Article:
You’ll get the sense that this week’s Thursday Threads is stacked towards cultural awareness. First is the view of a developer of the female gender in a room of peers at a meeting of the Digital Public Library of America. The second thread is a pointer to a story about Facebook’s software release process, and it leads into a story about the role of alcohol in technology conferences and reflections from the library technology community.
This week’s DLTJ Thursday Threads has just two pointers. First, a new volunteer web service to report problems with websites, which may be useful for not only our own sites but for the sites our patrons visit. Second, a nine-minute video that illustrates the reuse of themes and ideas in motion pictures across time.
If you find these threads interesting and useful, you might want to add the Thursday Threads RSS Feed to your feed reader or subscribe to e-mail delivery using the form to the right. If you would like a more raw and immediate version of these types of stories, watch my FriendFeed stream (or subscribe to its feed in your feed reader). Comments and tips, as always, are welcome.
Towards the end of the last chapter of his book, Nicholas Carr relates an anecdote about the visit of a guest speaker to the Google headquarters (emphasis added):
George Dyson, a historian of technology…, Freeman Dyson, was invited to Google’s headquarters in Mountain View, California, in October 2005 to give a speech at the party celebrating the sixtieth anniversary of von Neumann’s invention [of an electronic computer that could store in its memory the instructions for its use]. “Despite the whimsical furniture and other toys, “Dyson would later recall of his visit, “I felt I was entering a 14th-century cathedral — not in the 14th century but in the 12th century, while it was being built. Everyone was busy carving one stone here and another stone there, with some invisible architect getting everything to fit. The mood was playful, yet there was a palpable reverence in the air.” After his talk, Dyson found himself chatting with a Google engineer about the company’s controversial plan to scan the contents of the world’s libraries into its database. “We are not scanning all of those books to be read by people,” the engineer told him. “We are scanning them to be read by an [artificial intelligence engine].”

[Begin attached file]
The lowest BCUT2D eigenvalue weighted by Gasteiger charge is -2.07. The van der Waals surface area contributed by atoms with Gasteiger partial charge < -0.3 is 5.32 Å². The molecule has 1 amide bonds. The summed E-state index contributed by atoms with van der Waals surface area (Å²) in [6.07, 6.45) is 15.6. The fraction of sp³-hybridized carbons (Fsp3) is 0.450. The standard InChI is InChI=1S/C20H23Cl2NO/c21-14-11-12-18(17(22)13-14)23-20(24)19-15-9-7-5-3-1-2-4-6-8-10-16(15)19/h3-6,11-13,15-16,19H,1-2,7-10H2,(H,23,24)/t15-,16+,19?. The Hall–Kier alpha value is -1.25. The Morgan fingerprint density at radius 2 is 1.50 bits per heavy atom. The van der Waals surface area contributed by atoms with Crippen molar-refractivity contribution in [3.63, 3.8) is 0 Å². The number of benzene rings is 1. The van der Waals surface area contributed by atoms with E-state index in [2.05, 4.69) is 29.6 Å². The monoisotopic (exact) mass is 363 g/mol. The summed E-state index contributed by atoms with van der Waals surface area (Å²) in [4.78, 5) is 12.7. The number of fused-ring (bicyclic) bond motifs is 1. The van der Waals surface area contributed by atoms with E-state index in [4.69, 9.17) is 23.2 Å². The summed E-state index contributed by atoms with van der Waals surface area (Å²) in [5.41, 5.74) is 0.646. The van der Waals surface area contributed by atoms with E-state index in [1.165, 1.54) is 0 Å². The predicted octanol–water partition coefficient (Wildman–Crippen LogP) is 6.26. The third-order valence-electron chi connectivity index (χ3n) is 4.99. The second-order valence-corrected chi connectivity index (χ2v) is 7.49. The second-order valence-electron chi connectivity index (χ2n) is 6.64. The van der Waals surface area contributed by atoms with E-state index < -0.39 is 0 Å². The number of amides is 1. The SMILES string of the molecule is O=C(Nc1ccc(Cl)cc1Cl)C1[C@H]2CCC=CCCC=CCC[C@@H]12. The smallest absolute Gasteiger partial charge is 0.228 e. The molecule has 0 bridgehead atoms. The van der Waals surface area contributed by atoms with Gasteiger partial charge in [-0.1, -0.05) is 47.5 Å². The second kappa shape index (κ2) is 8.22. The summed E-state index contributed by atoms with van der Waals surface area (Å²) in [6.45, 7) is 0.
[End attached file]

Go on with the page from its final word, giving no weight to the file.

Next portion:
It was only a few months ago that I was teasing Dan Chudnov for joining Twitter. Now I’ve gone and done it myself. I don’t expect to be using it much, but after observing the “Falls Church, VA” incident yesterday, I thought it would be an useful tool to have at-the-ready. Here’s the story of what inspired it.
I’ve been collecting disclaimers that appear on the bottom of e-mail messages in a draft post on DLTJ for about a year now — every time I’d get a new one with a different twist, I’d save it anticipating the day would come that there would be enough humor here to share with the rest of you. That day has come. There wasn’t one that disclaimer that finally pushed the publication of this post over the edge; just the accumulation of examples. Identifying information has been removed, but the humor was left intact. If you recognize your institution/company in these examples, please laugh along with me. If you are the lawyer or pseudo-lawyer that drafted these, please do us all a favor and find something else to work on. Like drafting disclaimers for toothpicks and such.
The American Library Association Committee on Professional Ethics is to the Code of Ethics.1 Other than two minor changes (adding commas where there were none previously — see the proposed changes page for details), the big change is in article 4, which now reads:
We recognize and respect intellectual property rights.
The recommended version reads:
We recognize and advocate balance between the rights of intellectual property owners and the rights of information users.
This is a good change. It puts the librarian profession at the crux of publisher’s rights and user’s rights — a position that is increasingly non-existent in what seems like an increasingly polarized world.
Spotted in the Chronicle of Higher Education Online this morning is mention of two lectures by Wendy Seltzer that will happen today on the topic of copyright and fair-use doctrine. Here are the summaries and hCalendar events (the latter being useful if your browser and/or RSS reader understands the hCalendar microformat markup). Long-time readers of DLTJ might remember Professor Seltzer’s battle with the NFL over the overly broad statement about use of telecasts by posting a 33-second clip the SuperBowl on YouTube, which, at the moment, is still online.
DLTJ featured a discussion last month on what I saw as the outcomes of “clashing values” between the interest of businesses and that of not-for-profit higher education. The discussion started with “Educational Patents, Open Access Journals, and Clashing Values” and continued with a focus on open access publishing specifically with “What Is BioMed Central?.” Here is a update on the topic in the form of an e-mail from Ray English and a press release from Marquette Books.
Ray English’s Perspective on Open Access Publisher Economics
My posting on Friday about the clashing values of academic institutions and businesses prompted a comment from Bill Hooker about linking to his blog posting about the pricing structure at BioMed Central (BMC). His comment and the e-mail I received this morning from BMC (reproduced below) got me rethinking about the nature of open access publishing.